The fur salon of Joseph Palanker & Sons Inc. this week has been filled with wealthy customers trying to beat the federal tax on luxuries that kicks in next month.
"Men are all over the place picking out coats," said Marvin Palanker, owner of the fur maker and retail operation.
Luxury car dealers and jewelers also said customers with the money to buy high-priced items are bargain-hunting now, hoping to avoid the hefty tax increase that will boost the price of their purchases by thousands of dollars.
The luxury tax, along with the excise taxes on alcohol, tobacco and gasoline and an income tax increase for the wealthy, are part of the federal deficit-reduction plan approved this fall.
The luxury tax portion of the plan places 10 percent surcharges on private cars over $30,000; private aircraft over $250,000; boats and yachts over $100,000, and jewelry and furs over $10,000.
After Jan. 1, pearl gray chinchillas and deep brown sable furs priced at $10,000 and up will cost at least $1,000 more.
"Because of the impending tax, we're selling four times the amount we sold in that category last year," Palanker said, adding that he couldn't disclose last year's sales without lengthy calculations.
The new taxes have come at a difficult time, since most retailers are looking at a disappointing Christmas. Additionally, sales in the taxed areas of furs, automobiles, alcohol and jewelry have dropped, along with total spending.
At this rate, the government makes 18 percent off the purchase, while the retailers makes about 10 percent, said George E. Teufel, of George Teufel & Sons Inc. a jeweler at 361 Delaware Ave.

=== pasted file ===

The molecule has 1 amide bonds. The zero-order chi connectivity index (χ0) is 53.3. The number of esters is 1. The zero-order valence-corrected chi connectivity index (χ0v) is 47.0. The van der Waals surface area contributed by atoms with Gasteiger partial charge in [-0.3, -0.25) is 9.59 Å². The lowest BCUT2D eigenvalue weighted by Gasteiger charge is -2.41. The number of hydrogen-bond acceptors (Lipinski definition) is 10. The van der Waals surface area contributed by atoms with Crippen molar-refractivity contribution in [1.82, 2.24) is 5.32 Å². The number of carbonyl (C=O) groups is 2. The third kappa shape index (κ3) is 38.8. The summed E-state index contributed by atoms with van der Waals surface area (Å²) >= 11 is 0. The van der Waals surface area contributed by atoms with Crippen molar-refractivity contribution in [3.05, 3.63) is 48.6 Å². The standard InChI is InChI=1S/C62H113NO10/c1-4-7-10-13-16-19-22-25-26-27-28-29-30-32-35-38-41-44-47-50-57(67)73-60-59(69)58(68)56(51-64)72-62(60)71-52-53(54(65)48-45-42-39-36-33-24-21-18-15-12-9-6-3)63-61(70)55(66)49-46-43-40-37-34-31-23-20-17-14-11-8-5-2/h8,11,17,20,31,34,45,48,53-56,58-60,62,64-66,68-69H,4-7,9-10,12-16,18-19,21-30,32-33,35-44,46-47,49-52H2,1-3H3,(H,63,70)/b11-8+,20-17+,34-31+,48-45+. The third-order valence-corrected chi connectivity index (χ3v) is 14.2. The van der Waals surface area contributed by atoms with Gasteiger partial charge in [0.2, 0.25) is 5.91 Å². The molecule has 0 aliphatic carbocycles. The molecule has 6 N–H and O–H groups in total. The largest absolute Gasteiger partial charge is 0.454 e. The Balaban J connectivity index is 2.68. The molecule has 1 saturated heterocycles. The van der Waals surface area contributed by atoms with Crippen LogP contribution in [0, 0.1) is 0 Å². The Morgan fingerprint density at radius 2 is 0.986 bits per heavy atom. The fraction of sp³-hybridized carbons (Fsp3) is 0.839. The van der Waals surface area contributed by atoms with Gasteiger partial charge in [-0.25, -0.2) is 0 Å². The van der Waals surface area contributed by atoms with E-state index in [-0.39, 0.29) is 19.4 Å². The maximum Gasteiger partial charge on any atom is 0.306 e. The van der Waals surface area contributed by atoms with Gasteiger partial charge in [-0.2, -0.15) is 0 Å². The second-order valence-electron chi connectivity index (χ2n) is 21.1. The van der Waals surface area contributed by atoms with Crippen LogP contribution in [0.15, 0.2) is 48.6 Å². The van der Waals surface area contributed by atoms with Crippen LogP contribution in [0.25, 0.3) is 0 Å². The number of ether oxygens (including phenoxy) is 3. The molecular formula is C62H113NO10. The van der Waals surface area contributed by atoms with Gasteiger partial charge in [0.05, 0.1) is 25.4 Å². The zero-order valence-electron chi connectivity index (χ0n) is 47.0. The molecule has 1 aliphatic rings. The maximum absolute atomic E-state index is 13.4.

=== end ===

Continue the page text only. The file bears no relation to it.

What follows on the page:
Teufel said he recently sold one of the few $10,000-plus items he sells a year because of the tax.
Tad Matthews, president of Rich Marine Sales, also sells few boats in the $100,000-plus range but fears what the tax will do to the boating business.
"It's going to be tough on the industry," he said. "They'll feel it immediately. They're felling it now."
Rich Marine handles $25,000 to $35,000 boats that range from 22 feet to 25 feet.
The gasoline tax, which hiked the nine-cent tax by five cents, plus existing and proposed user fees, licenses and recreation fees, also will take a toll.
The retailers contradicted notions that the rich have such deep pockets that they will always buy without regard to price.
"The rich didn't get rich because they were dumb," said Albert J.X. De Blok, general manager of Culligan Auto Place, which sells Porsches, Audis and Volkswagens.
Sales of cars like the $60,000 and $80,000 Porsche have outstripped last year's at the Williamsville dealership. The tax on those cars would be between $6,000 to $8,000, De Blok said.
Culligan advertised extensively in local newspapers and direct mail to inform customers about the new tax, De Blok said.
"It's amazing how many people don't know about it," he said. "We got many calls saying: 'what is this luxury tax and how does it affect me?' "